The Watch Goes to War: WWI Aviation 1914-1918 - Mark IV.A and Mark V

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The Watch Goes to War: WWI Aviation 1914-1918 - Mark IV.A and Mark V

Post by koimaster on Fri Jan 04, 2013 11:31 am

The two most import catalysts for the development of aviation watches were early aviation record attempts and war. World War I finds watch development between the pocket watch and the new wristlets with the British issuing pilots pocket watches. British Mark IV.A and Mark V pocket watches are an example of WW1 military aviation.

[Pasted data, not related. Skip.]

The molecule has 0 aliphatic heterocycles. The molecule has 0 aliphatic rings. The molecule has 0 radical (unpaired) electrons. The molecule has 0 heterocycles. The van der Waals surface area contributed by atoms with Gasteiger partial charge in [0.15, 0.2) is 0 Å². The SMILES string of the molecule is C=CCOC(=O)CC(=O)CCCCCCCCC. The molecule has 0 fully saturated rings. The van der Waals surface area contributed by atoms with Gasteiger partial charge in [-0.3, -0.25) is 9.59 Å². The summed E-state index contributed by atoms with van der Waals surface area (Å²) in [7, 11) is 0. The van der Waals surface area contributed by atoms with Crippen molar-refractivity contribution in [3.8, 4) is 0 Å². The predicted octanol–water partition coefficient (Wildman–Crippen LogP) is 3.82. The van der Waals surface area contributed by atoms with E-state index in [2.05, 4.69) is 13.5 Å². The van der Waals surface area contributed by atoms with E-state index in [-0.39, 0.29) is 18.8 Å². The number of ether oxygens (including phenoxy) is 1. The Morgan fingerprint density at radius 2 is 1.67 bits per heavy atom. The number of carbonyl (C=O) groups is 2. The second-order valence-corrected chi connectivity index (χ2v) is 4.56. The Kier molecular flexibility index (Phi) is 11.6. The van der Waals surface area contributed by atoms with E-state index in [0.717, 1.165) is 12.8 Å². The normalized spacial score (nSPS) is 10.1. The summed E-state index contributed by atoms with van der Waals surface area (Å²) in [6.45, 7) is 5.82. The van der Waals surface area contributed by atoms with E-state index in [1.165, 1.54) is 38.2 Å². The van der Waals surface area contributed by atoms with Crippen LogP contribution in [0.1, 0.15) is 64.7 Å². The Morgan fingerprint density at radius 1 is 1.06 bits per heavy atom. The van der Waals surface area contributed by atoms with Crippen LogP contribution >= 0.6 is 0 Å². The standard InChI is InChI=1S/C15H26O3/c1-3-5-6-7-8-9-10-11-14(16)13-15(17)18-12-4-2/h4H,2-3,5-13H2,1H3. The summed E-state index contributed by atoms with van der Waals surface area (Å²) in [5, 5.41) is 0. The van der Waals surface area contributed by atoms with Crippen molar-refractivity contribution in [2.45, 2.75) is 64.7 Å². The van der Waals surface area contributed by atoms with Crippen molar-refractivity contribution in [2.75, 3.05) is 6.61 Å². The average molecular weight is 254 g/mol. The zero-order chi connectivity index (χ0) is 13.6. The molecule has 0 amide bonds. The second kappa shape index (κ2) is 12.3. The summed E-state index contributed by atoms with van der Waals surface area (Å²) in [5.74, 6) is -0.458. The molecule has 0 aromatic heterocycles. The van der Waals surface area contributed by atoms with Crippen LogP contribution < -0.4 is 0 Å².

World War I conjures childhood images of bi-planes fitted with a machine gun to fire through the propeller, the Red Baron’s plane emerging triumphant from a dogfight, and the endless lines of trenches on the ground below. Add the romanticism of aviation to the romanticism of war, and you have an iconic, if mistakenly idealized, pairing. War’s demand for precise navigation or coordinated attack meant that the world grasped the importance of horology. When “balloon busting” or taking out observation balloons, British pilots flew with the pocket watch Mark IV.A (1914) and Mark V (1916).



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